On Photography, Skill, and Being Creative

I recently read (well, mostly skimmed) a book called The Creative Habit. It was mentioned in a post by Merlin Mann several weeks ago, and while I haven’t gone as ga-ga about it as he has, I thought it made some useful points. Although the book was written by a choreographer, the ideas can be applied to any creative endeavor – art, music, design (of any kind), even programming.

I came away with a couple of main points from the book…

Point #1 – Creativity isn’t a gift reserved just for the chosen few. I’ve seen quotes from some artists suggesting that “you’re born with it or you aren’t”, and that it’s not something that can be learned. Hogwash. Such an attitude is driven either by an over-inflated ego or by a fear that maybe they’re not as uniquely gifted as they’d like to believe. It’s certainly true that some people are more naturally gifted in particular areas than others, but while you may never be “the best”, it’s certainly possible to get better, and maybe even get “good”.

Point #2 – Creativity takes a lot of work. This is the point that served as sort of a wake-up call for me, even though I instinctively knew it to a degree. Creativity isn’t about waiting around for the inspiration to hit. It’s about going through the motions, on a regular basis, whether you’re feeling particularly creative or not. (Hence the name of the book – The Creative Habit).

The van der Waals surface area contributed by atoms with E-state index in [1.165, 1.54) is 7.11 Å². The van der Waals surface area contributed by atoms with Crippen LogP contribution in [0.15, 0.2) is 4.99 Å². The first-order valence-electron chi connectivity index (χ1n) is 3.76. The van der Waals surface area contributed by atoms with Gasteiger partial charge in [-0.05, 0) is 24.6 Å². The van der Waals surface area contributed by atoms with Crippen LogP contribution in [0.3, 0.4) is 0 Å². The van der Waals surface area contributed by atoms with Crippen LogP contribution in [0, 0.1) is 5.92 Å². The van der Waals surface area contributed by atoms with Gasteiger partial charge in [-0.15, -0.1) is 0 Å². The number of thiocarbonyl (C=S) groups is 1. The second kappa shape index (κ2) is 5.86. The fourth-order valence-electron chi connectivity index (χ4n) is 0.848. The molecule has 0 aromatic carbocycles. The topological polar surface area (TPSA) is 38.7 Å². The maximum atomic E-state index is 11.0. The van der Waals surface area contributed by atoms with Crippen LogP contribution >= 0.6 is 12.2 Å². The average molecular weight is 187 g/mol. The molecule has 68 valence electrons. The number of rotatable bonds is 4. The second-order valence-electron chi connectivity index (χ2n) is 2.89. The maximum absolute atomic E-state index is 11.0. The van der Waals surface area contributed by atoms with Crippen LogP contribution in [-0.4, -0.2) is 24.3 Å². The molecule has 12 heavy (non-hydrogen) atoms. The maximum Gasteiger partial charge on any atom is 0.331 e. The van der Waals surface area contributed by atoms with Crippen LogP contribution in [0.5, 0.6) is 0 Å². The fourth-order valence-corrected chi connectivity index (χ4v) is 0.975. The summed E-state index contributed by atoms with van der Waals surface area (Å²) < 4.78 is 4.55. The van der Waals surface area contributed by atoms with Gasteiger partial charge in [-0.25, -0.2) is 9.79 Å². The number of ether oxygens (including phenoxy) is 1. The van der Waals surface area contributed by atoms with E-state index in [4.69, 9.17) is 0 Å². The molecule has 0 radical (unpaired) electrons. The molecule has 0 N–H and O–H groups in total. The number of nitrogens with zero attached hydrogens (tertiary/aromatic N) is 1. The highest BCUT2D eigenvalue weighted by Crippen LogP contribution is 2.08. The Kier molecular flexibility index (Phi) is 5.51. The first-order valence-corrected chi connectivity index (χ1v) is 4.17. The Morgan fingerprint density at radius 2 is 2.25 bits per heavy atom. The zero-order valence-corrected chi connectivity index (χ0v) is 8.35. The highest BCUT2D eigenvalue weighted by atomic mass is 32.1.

Here are the implications in terms of my photography hobby: If I wait around to go out and shoot until I’m feeling really creative, I’ll be shooting much less often. And that’s because I never know when the creative muse will come calling, and when it does, there’s a decent chance I can’t act on it because of other responsibilities (e.g., my paying job). So I need to regularly put myself in situations where I can practice creativity – making myself go out and shoot…putting that into my schedule.

And I have to say – forcing myself to do it is starting to help me notice more creative possibilities. Just sitting here now on my couch, typing this entry, I noticed 5 potential photographic subjects within about a minute. And that motivates me, and encourages me, and gets my creative juices flowing in a way that sort of feeds on itself. I know there will still be times when I get stuck in a rut creatively. But having the habit – making myself go do it – is the best recipe for getting un-stuck.

So here’s to the hard work of creativity…


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